Margaret Dorothea Rowbotham

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Margaret Dorothea Rowbotham
Margaret Rowbotham (left) with Tilly Shilling and Margaret Partridge in 1934
Born(1883-06-19)19 June 1883
Plumstead, Kent, England
Died23 February 1978(1978-02-23) (aged 94)
Willand, Devon, England
Known forWomen's rights campaigner

Margaret Dorothea Rowbotham[a] (19 June 1883 – 23 February 1978) was an engineer, a campaigner for women's employment rights and a founder member of the Women's Engineering Society.

Early life and education[edit]

Born on 19 June 1883 at 6 Park Villas, Plumstead, Kent, Margaret Rowbotham (sometimes known as Madge)[2] was the daughter of John Edward Rowbotham, a shipbroker, and Miriam Anne Isaac.[3] She was educated at Blackheath High School[4] and graduated in 1905 from Girton College, Cambridge, where she studied mathematics.[5] From Cambridge Training College, she received a diploma to teach.[4] In 1935, she stated in the Register of Women Engineers that she was "one of the first six women motorcyclists".[6]


From 1906 to 1913 she taught maths at Roedean School for girls in Brighton.[4] Having completing six months' training in motor engineering at the British School of Motoring, she was awarded a RAC driving certificate.[3] This was followed by an assignment in 1914 as a teacher at Rupert's Land Ladies' College, in Winnipeg, Manitoba, where she stayed for two years.[4][7]

She joined Galloway Engineering Co. at Tongland near Kirkcudbright, Dumfriesshire, becoming a machine shop and works superintendent at Tongland Works beginning in 1917.[1][4]

After World War I, when the Restoration of Pre-War Practices Act 1919 meant loss of employment for many skilled women engineers, the Women's Engineering Society was formed in 1919, and Margaret Rowbotham was a founding signatory and member alongside Rachel Parsons; Lady Katharine Parsons; Margaret, Lady Moir; Laura Annie Willson and Janetta Mary Ornsby.[2] She was a council member of the society until 1944,[3] was made an honorary member of the society in 1962, and remained involved in it throughout her life.[1][8]

In 1921, she was employed at Swainson Pump Company in Newcastle as assistant works manager.[1][4] She then worked at Model Laundries in Wealdstone, Kent from 1922 to 1923 under Ethyl Jayne, before teaching again at Roedean School in 1924.[4] In 1927, she was appointed a director of the electrical engineering firm M. Partridge & Co., founded by her partner Margaret Partridge, where she stayed until 1953.[1][4] She also worked in other engineering positions.[1]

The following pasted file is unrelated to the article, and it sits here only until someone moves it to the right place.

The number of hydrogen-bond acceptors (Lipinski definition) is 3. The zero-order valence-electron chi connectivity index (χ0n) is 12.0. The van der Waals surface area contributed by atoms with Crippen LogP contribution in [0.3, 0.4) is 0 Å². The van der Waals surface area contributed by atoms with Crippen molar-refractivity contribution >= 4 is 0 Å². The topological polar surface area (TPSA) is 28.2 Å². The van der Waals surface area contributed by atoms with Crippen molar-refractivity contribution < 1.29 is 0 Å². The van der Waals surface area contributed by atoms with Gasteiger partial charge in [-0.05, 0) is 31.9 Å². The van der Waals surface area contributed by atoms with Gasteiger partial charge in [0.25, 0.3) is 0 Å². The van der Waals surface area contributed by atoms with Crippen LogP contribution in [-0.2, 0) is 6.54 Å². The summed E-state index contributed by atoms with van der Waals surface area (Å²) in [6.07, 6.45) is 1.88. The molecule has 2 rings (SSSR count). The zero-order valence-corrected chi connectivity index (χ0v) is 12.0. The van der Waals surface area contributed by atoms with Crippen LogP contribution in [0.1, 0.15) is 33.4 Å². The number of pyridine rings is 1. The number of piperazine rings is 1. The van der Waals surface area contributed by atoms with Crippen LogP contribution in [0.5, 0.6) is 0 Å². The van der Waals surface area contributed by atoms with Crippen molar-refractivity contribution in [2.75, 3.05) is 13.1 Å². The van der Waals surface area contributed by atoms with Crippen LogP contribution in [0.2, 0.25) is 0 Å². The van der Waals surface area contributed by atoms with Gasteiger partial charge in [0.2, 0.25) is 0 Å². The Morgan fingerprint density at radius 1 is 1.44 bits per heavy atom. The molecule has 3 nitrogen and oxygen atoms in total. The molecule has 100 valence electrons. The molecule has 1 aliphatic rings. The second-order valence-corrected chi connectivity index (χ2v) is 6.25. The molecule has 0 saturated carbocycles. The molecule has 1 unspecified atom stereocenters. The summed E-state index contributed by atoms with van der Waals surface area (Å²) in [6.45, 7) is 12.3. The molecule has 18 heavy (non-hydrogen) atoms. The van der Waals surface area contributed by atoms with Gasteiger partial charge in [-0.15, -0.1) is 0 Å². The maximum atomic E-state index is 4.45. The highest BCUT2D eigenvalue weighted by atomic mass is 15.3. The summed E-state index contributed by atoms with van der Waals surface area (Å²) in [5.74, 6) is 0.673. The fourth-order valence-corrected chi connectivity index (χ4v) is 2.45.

In her later years, she worked in Eastbourne as a manager of a guesthouse.[1]

Retirement and later work[edit]

Following their retirement, Rowbotham lived in Devon, with Margaret Partridge, and encouraged the members of their local Women's Institute to wire the village hall for electricity. On 15 September 1962, the couple wrote a letter of "grandmotherly advice" on the joys of retirement to their fellow women engineers in WES, and listed designing and supervising the building of a sports pavilion, and the conversion of a local stately home into a boys' school as well as serving on the Parish Council as part of their retirement activity.[9]

The remains of both Margarets lie in Willand churchyard.[10]

She died on 23 February 1978.[1][3] Some of her correspondence has been archived at the Imperial War Museum, which included information about women working in the field and the establishment of an exhibit on oil and water pumps at the museum.[11]


  1. ^ She was referred to as Dorothy Rowbotham by Clarsen, but was commonly known as Margaret Dorothea Rowbotham.[1]


  1. ^ a b c d e f g h Georgine Clarsen (2003), "'A Fine University for Women Engineers': a Scottish munitions factory in World War I", Women's History Review, 12 (3): 333–356, doi:10.1080/09612020300200363, ISSN 1747-583X
  3. ^ a b c d Baker, Nina C. (12 July 2018). "Rowbotham, Margaret Dorothea". Oxford Dictionary of National Biography. doi:10.1093/odnb/9780198614128.013.110231.
  4. ^ a b c d e f g h "Margaret Dorothea Rowbotham". The Woman Engineer. 12 (8): 2. Archived from the original on 10 May 2019. Retrieved 15 June 2017. page 66 of electronic file
  5. ^ "Rowbotham, Margaret". The Davis historical archive: Mathematical Women in the British Isles, 1878-1940. Retrieved 15 June 2017 – via School of Mathematics and Statistics, University of St Andrews, Scotland.
  6. ^ Koerner, Emily Rees (22 August 2019). "Learning more from the archives: the Register of Women Engineers, 1935". Electrifying Women. Retrieved 21 February 2021.
  7. ^ "Historic Sites of Manitoba: Havergal College / Rupert's Land Girls School (122 Carlton Avenue, Winnipeg)". Manitoba Historical Society. Archived from the original on 3 August 2016. Retrieved 15 June 2017. Teachers (partial list)... Margaret Dorothea Rowbotham (1914-1916)
  8. ^ "Obituary". The Woman Engineer. 12 (7): 4. Archived from the original on 10 May 2019. Retrieved 15 June 2017. page 64 of electronic file
  9. ^ "The Woman Engineer Vol 9". Retrieved 31 January 2021.{{cite web}}: CS1 maint: url-status (link)
  10. ^ Robinson, Jane, 1959-. Ladies can't climb ladders : the pioneering adventures of the first professional women. London. ISBN 978-0-85752-587-1. OCLC 1127181285.{{cite book}}: CS1 maint: multiple names: authors list (link)
  11. ^ "Correspondence: Miss Rowbotham". EN1/3/COR/014, Museum Administrative Records, Imperial War Museum. Retrieved 17 June 2017.